Mad Magazine: Required Reading For Generations

Share This:

Mad magazine lampooned the Beatles and the Maharishi in its September 1968 issue

When the American literary institution  Mad Magazine announced in the summer of 2019 that it was winding down publication after 67 years, commentators everywhere praised the publication for its biting satire and often absurdist, irreverent humor.

Known for its mascot, the gap-toothed, perpetual cover boy Alfred E. Neuman, and its “What, Me Worry?” slogan, the magazine was highly influential among the younger generations of readers during its heyday of the 1950s-’70s. What would a world without Mad be like?

Although publisher DC Comics confirmed rumors that the magazine would no longer publish new content or be sold on newsstands after its August 2019 issue (except for year-end reviews), instead recycling classic content, all seemed to agree that the end of Mad was truly the end of an era.

Mad, which called its staff of contributors “The usual gang of idiots,” was founded in 1952 as a comic book by editor Harvey Kurtzman and publisher William Gaines. (Its premiere issue had a cover date of October-November 1952 but actually arrived in August.) Under editor Al Feldstein, who took over from Kurtzman in 1956, by which time Mad had converted to the magazine format, it increased its circulation until it reached its 1974 peak of more than two million readers. Mad published more than 500 regular issues in all, as well as paperback books, reprinted special issues and more. It also spawned spinoffs and a popular TV program.

One of its “usual gang of idiots,” the caricaturist Mort Drucker, died April 9, 2020, at his Woodbury, NY, home. He was 91. His death was first reported by The New York Times, in a lengthy obituary. And on April 10, 2023, Al Jaffee, the cartoonist responsible for the ingenious Mad Fold-In that appeared on the inside of the magazine’s back cover and transformed an otherwise straightforward image with script into another image altogether, with surprising results.

A book of his work, Mort Drucker: Five Decades of His Finest Works, was published in 2012. Drucker won numerous awards and honors including the National Cartoonists Society’s Cartoonists prestigious Reuben Award. Drucker’s most famous features were his movie and television satires, capturing characters from The Godfather (parodied as The Oddfather) to Star Wars (The Empire Strikes Out).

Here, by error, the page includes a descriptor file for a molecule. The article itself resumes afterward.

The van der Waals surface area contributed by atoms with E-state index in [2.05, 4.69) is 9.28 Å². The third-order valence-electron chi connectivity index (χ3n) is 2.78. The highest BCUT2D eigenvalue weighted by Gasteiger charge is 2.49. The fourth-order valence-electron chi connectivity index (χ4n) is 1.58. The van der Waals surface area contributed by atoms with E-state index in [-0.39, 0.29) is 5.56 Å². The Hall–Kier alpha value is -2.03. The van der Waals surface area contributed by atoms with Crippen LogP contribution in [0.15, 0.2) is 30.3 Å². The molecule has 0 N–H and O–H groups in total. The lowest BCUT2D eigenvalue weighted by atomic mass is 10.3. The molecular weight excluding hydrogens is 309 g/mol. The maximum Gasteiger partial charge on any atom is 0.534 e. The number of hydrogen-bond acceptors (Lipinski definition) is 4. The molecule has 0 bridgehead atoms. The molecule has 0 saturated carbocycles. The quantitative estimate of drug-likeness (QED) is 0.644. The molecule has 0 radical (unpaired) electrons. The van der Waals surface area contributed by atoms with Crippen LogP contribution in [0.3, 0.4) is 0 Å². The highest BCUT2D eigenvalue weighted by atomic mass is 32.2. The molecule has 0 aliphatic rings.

Mort Drucker’s artwork for The Oddfather in Mad’s Dec. 1972 issue

Michael J. Fox once told Johnny Carson on The Tonight Show that he knew he had made it when Drucker drew his caricature in Mad. Charles Schulz once wrote, “Frankly, I don’t know how he does it, and I stand in a long list of admirers … I think he draws everything the way we would all like to draw.”

Drucker’s work outside of Mad is also noteworthy. Among his most famous pieces was the key art for the 1973 George Lucas film, American Graffiti.

The magazine’s major contributors also included Don Martin, Al Jaffee, Frank Jacobs, and later Antonio Prohías, Dave Berg and Sergio Aragonés, each of whose names were well known to its readers. Editor Feldstein retired in 1984 and was replaced by Nick Meglin and John Ficarra, who remained at the helm for the next two decades. Other editors followed, but Mad’s circulation began a steady decrease as the years went on and reader tastes changed. (Gaines sold the magazine during the 1960s and it was henceforth published by DC, which itself became swallowed up by Time Warner; Gaines died in 1992.)

Listen: A popular Mad magazine recording of the 1960s, “It’s a Gas,” featured Alfred E. Neuman belching to a rocking beat

Mad appealed primarily to adolescents with its combination of topical humor, parody and outright daftness. Until 2001 it accepted no outside advertising so that it might continue to lampoon companies as well as celebrities and other sacred cows. Many of Mad’s articles exposed staples of American culture—nothing and no one was safe from its pointed humor, from hit movies to popular products to the media to politicians. Irony and skepticism reigned in Mad features.

Weird Al guest edited an issue of Mad

Upon the announcement of the magazine’s impending demise in 2019, Weird Al Yankovic (see photo above) tweeted: “I am profoundly sad to hear that after 67 years, Mad Magazine is ceasing publication. I can’t begin to describe the impact it had on me as a young kid – it’s pretty much the reason I turned out weird. Goodbye to one of the all-time greatest American institutions. #ThanksMAD.”